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Mol Phylogenet Evol. 1999 Apr;11(3):401-14.

Molecular phylogeny of the Ceratosolen species pollinating Ficus of the subgenus Sycomorus sensu stricto: biogeographical history and origins of the species-specificity breakdown cases.

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  • 1Laboratoire Populations, Génétique et Evolution, CNRS équipe INRA, Batiment 13, Gif-sur-Yvette Cedex, F-91198, France. kerdelhue@zavez02.ensam.inra.fr

Abstract

The 14 species of Ficus of the subgenus Sycomorus (Moraceae) are invariably pollinated by Ceratosolen species (Hym. Chalcidoidea), which in turn reproduce in the fig florets. They are distributed mostly in continental Africa, Madagascar, and the Mascarene and Comoro Islands, but 1 species extends its geographical range all over the Oriental region. Fig-pollinator relationships are usually strictly species specific, but exceptions to the 'one-to-one' rule occur within the group we studied. In order to understand both the biogeographical history of the Ceratosolen species associated with Ficus of the subgenus Sycomorus and the origins of the specificity breakdown cases, we have used cytochrome b sequences to reconstruct a phylogeny of the fig wasps. The results show that the pollinators from the Malagasy region and those from continental Africa form two distinct clades, which probably diverged after the crossing of the Mozambique Channel by an ancestral population. The Oriental wasp species show strong affinities with the African species. The two species-specificity exceptions are due to different evolutionary events. The occurrence of the two West African pollinators associated with F. sur can be explained by successive speciation events of the mutualistic partner without plant radiation. In contrast, we hypothesize that C. galili shifted by horizontal transfer from an unknown, presumably extinct, Ficus species to F. sycomorus after this native Malagasy fig species colonized Africa.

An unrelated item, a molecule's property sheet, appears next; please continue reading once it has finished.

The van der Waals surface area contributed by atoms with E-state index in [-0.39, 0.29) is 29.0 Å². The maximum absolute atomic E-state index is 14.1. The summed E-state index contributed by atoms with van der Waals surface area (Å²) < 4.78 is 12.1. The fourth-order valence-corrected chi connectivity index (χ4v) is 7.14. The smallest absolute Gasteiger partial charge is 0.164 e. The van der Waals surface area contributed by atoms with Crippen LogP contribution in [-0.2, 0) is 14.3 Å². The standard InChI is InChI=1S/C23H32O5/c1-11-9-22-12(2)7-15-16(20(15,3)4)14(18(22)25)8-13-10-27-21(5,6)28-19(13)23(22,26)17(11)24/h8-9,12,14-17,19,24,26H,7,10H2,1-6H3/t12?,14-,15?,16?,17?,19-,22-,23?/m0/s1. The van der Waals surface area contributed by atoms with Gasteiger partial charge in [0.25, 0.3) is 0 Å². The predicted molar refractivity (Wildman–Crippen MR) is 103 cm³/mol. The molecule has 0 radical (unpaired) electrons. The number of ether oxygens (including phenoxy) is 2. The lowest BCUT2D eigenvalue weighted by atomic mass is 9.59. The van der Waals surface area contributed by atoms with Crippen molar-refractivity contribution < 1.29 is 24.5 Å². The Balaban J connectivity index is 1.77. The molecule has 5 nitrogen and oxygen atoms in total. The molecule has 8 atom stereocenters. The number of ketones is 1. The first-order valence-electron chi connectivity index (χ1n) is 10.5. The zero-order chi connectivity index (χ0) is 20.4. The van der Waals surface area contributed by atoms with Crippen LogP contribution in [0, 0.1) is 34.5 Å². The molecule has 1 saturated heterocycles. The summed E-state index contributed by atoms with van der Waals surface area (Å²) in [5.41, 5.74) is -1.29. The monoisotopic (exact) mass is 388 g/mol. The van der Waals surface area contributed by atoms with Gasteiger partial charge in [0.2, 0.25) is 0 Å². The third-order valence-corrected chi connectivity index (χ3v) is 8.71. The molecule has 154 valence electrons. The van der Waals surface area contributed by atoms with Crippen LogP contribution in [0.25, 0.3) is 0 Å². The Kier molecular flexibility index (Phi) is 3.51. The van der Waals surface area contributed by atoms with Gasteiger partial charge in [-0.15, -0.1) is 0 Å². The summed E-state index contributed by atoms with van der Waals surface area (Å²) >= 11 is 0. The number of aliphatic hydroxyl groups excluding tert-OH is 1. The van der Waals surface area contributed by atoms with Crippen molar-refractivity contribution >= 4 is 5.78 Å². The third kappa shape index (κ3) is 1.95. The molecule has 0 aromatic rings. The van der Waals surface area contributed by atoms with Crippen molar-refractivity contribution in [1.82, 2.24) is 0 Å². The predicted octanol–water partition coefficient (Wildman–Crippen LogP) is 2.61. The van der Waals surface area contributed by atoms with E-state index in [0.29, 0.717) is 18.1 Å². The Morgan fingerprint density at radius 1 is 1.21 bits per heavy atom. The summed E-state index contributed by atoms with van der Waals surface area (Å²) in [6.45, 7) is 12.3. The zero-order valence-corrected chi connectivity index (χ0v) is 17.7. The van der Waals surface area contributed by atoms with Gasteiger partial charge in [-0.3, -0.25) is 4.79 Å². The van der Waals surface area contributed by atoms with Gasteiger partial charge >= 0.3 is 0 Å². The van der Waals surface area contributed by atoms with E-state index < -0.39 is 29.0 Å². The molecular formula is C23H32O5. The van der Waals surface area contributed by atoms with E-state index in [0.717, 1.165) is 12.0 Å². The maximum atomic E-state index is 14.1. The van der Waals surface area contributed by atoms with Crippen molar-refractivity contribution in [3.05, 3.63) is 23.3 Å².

Copyright 1999 Academic Press.

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